Cognac and Raisins Ice-Cream

 
DEC 13 @ 11:25

by michael_toa

This is supposed to be my favourite time of year... If I were back in the UK, I would be cooking hearty stews and casseroles, baking seasonal goods, inviting friends over for some mulled wine and home-made sweet mince pies, you know, the rest of the festivities.  Not that I cannot make stews or mulled wine here, but being in a tropical country where I am at the moment, it's just not the same... well, there's tropical thunderstorm every now and then, but that's not enough for me to crave a bowl of stew. 

People say nobody comes to England for the weather, but that's exactly one of the reasons I love England.... its gloomy weather.  Forget the sun, the white sandy beaches, coconut trees, etc... **** it, I want grey, cloudy, damp, snowy day!  Yes, I am feeling homesick.  I know It's a weird thing to say when I am at 'home', referring to the place where I was born...  Saying that, I haven't actually live here for over ten years and even though I am physically here, my heart is a few thousand miles away.  I look forward to coming back home, hopefully soon.

Anyway, enough with my rant... now to this delectable cognac and raisins ice-cream.  I think this is my way of comforting myself with all those familiar flavours, but very much enjoyable in this hot climate.  But to be honest, I would still eat ice-cream even in the coldest winter's day.  Perhaps, I could also call this "sweet mince pie ice-cream" because that's exactly what it tastes like.  Utterly delicious.

Making home-made ice cream is easy, especially if you have an ice-cream maker.  But like me, if you don't have an ice-cream machine, do not worry.  Just follow my simple instructions below.

Cognac and Raisins Ice-Cream

50 g raisins
50 g golden raisins
100 ml cognac
4 yolks
80 g caster sugar
2 teaspoon ground cinnamon
2 teaspoon corn flour
seeds from 1 vanilla pod
450 ml milk
the zest of 1 orange
300 ml double cream
toasted flaked almonds, for sprinkling (optional)

Start the night before by macerating the raisins and cognac in a bowl.  The next day, strain the plump and drunk raisins and set aside the leftover cognac for the custard.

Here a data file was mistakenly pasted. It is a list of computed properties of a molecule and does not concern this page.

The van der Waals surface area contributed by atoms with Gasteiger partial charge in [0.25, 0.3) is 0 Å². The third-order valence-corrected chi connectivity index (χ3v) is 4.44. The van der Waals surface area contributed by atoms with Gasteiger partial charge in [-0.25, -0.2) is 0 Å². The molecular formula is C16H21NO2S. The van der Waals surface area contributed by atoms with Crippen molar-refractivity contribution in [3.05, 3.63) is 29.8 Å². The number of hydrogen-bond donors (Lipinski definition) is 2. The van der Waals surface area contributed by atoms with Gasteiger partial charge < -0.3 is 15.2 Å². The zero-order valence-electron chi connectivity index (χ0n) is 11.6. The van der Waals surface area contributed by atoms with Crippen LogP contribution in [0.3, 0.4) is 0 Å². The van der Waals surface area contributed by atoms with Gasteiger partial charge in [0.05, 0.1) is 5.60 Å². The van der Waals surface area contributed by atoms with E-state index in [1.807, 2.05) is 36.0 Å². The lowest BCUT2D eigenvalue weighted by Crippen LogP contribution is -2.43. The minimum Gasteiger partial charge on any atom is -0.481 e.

To make the custard, bring the milk to a simmering point on a low heat.  In another bowl, whisk the yolks, sugar, vanilla seeds, ground cinnamon and corn flour until well blended.  Slowly pour the hot milk on to the yolk mixture, whisking all the time.

Return this mixture to the pan and over a low heat, gently stir with a wooden spoon until thickened.  This might take ten minutes.  You know the custard is thick enough when you can draw a line on the back of the wooden spoon.  Take the custard off the heat and let it cool.  Add the reserved cognac and stir.  Cover the top of the custard to prevent skin forming.

When the custard is cold, start whipping the double cream and orange zest until it's firm but still soft.  Fold in the cold custard.  Now, if you have an ice-cream maker, simply put this mixture in it and churn away... Otherwise, put the custard mixture in a container and then to the freezer.  Every hour or so, take the ice-cream out and whisk.  This is necessary so that you won't get ice crystals and to ensure the ice cream is smooth.  Do this two or three times and then let the ice-cream freeze completely.

Scoop the ice-cream into a bowl and sprinkle with some toasted flaked almonds if you wish, or some crushed amaretti biscuits will be nice too.

See more recipes at my other blog, Me, My Food and I at www.michaeltoa.blogspot.com

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